If you need to know something, clarify something or just check some facts you used to be told “phone a friend”. Nowadays even your gran would probably tell you to “Google it”. Yet, as Google’s vast database has grown and SEO experts have tried hard to hog the top search results, actually finding those facts and knowing that they are from a trusted source has become a little more cloudy. Once found, then citing that in any homework, coursework or article has then remained complicated too. Google always on top of customer feeling have spotted this and tried to address it, especially for professional writers and researchers.

Google recently unveiled a new research tool as part of its Google Docs offering, aimed at helping writers streamline web-research and how it flows into their end documents. The tool enables you to effectively search in an in-page window of the Google Doc you are working on. The results thrown up can then be 1) viewed in a new window 2) created as a link straight into your document or 3) created as a footnoted to text creating a citation for the web link. In terms of images you can search via licence (ie immediately sort out those free-to-use) and drag and drop from your search into the Google Doc. There’s a similar drag-and-drop usability for Google Maps.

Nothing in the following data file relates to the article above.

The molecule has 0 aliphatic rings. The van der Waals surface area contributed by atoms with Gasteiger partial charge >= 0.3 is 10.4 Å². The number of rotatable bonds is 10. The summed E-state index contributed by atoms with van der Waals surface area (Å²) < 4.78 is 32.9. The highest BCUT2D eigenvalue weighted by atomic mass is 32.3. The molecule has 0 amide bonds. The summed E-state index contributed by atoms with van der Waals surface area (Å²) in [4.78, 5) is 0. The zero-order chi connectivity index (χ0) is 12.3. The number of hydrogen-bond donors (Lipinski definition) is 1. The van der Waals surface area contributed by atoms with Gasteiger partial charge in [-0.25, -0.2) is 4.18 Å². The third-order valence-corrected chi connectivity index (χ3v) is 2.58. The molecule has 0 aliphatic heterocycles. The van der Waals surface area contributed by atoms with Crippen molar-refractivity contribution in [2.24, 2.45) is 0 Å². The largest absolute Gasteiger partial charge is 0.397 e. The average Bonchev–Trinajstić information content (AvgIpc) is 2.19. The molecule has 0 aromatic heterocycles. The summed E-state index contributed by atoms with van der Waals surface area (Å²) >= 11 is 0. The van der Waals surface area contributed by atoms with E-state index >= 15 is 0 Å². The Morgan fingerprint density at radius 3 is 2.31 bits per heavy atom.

While not perfect and not really combating the issue of sorting the wheat from the chaff, the tool is a time-saver for those trying to put papers or presentations together to tight deadlines.

Have you tried the new research tool? Do you enjoy the new functionality? Do you have any tips for others using the web as a research tool?

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